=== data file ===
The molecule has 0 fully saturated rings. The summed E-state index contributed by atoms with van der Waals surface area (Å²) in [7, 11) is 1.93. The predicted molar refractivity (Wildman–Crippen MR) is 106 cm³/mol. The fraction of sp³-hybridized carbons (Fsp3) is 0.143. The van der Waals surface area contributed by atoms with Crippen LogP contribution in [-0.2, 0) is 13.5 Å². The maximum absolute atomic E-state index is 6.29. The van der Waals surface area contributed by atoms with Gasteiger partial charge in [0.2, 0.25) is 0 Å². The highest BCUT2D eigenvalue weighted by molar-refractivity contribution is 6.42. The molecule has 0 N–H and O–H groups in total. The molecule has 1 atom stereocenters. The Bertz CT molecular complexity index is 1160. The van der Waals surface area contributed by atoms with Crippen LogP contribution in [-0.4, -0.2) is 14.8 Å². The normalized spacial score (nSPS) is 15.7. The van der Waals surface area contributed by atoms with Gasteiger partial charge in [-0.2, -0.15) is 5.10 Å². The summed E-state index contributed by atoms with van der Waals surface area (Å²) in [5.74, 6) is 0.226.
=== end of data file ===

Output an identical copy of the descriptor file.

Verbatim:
The molecule has 0 fully saturated rings. The summed E-state index contributed by atoms with van der Waals surface area (Å²) in [7, 11) is 1.93. The predicted molar refractivity (Wildman–Crippen MR) is 106 cm³/mol. The fraction of sp³-hybridized carbons (Fsp3) is 0.143. The van der Waals surface area contributed by atoms with Crippen LogP contribution in [-0.2, 0) is 13.5 Å². The maximum absolute atomic E-state index is 6.29. The van der Waals surface area contributed by atoms with Gasteiger partial charge in [0.2, 0.25) is 0 Å². The highest BCUT2D eigenvalue weighted by molar-refractivity contribution is 6.42. The molecule has 0 N–H and O–H groups in total. The molecule has 1 atom stereocenters. The Bertz CT molecular complexity index is 1160. The van der Waals surface area contributed by atoms with Crippen LogP contribution in [-0.4, -0.2) is 14.8 Å². The normalized spacial score (nSPS) is 15.7. The van der Waals surface area contributed by atoms with Gasteiger partial charge in [-0.2, -0.15) is 5.10 Å². The summed E-state index contributed by atoms with van der Waals surface area (Å²) in [5.74, 6) is 0.226.